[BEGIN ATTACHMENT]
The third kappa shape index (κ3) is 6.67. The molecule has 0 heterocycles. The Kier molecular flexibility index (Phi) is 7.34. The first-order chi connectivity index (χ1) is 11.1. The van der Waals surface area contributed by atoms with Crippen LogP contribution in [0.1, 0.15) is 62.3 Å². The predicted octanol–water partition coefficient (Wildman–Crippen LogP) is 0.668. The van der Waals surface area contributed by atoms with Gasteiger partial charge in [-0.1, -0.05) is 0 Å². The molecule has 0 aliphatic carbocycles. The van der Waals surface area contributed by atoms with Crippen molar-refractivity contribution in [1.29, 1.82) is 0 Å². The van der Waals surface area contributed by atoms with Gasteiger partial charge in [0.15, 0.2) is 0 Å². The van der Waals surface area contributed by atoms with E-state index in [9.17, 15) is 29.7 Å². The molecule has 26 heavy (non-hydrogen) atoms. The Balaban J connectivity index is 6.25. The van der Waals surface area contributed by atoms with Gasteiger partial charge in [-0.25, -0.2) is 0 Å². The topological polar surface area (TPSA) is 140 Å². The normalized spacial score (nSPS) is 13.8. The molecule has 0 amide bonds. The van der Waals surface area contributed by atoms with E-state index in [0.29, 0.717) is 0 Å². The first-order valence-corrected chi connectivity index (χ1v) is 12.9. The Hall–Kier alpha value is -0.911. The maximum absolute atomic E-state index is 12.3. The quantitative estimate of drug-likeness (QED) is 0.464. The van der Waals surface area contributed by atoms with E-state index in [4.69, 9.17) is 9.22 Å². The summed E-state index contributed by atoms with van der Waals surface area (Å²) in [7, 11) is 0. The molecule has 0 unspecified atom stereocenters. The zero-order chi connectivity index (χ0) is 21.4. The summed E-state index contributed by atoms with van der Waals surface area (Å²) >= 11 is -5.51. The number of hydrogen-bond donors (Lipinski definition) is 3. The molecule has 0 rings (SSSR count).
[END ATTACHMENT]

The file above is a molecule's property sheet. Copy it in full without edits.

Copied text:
The third kappa shape index (κ3) is 6.67. The molecule has 0 heterocycles. The Kier molecular flexibility index (Phi) is 7.34. The first-order chi connectivity index (χ1) is 11.1. The van der Waals surface area contributed by atoms with Crippen LogP contribution in [0.1, 0.15) is 62.3 Å². The predicted octanol–water partition coefficient (Wildman–Crippen LogP) is 0.668. The van der Waals surface area contributed by atoms with Gasteiger partial charge in [-0.1, -0.05) is 0 Å². The molecule has 0 aliphatic carbocycles. The van der Waals surface area contributed by atoms with Crippen molar-refractivity contribution in [1.29, 1.82) is 0 Å². The van der Waals surface area contributed by atoms with Gasteiger partial charge in [0.15, 0.2) is 0 Å². The van der Waals surface area contributed by atoms with E-state index in [9.17, 15) is 29.7 Å². The molecule has 26 heavy (non-hydrogen) atoms. The Balaban J connectivity index is 6.25. The van der Waals surface area contributed by atoms with Gasteiger partial charge in [-0.25, -0.2) is 0 Å². The topological polar surface area (TPSA) is 140 Å². The normalized spacial score (nSPS) is 13.8. The molecule has 0 amide bonds. The van der Waals surface area contributed by atoms with E-state index in [0.29, 0.717) is 0 Å². The first-order valence-corrected chi connectivity index (χ1v) is 12.9. The Hall–Kier alpha value is -0.911. The maximum absolute atomic E-state index is 12.3. The quantitative estimate of drug-likeness (QED) is 0.464. The van der Waals surface area contributed by atoms with E-state index in [4.69, 9.17) is 9.22 Å². The summed E-state index contributed by atoms with van der Waals surface area (Å²) in [7, 11) is 0. The molecule has 0 unspecified atom stereocenters. The zero-order chi connectivity index (χ0) is 21.4. The summed E-state index contributed by atoms with van der Waals surface area (Å²) >= 11 is -5.51. The number of hydrogen-bond donors (Lipinski definition) is 3. The molecule has 0 rings (SSSR count).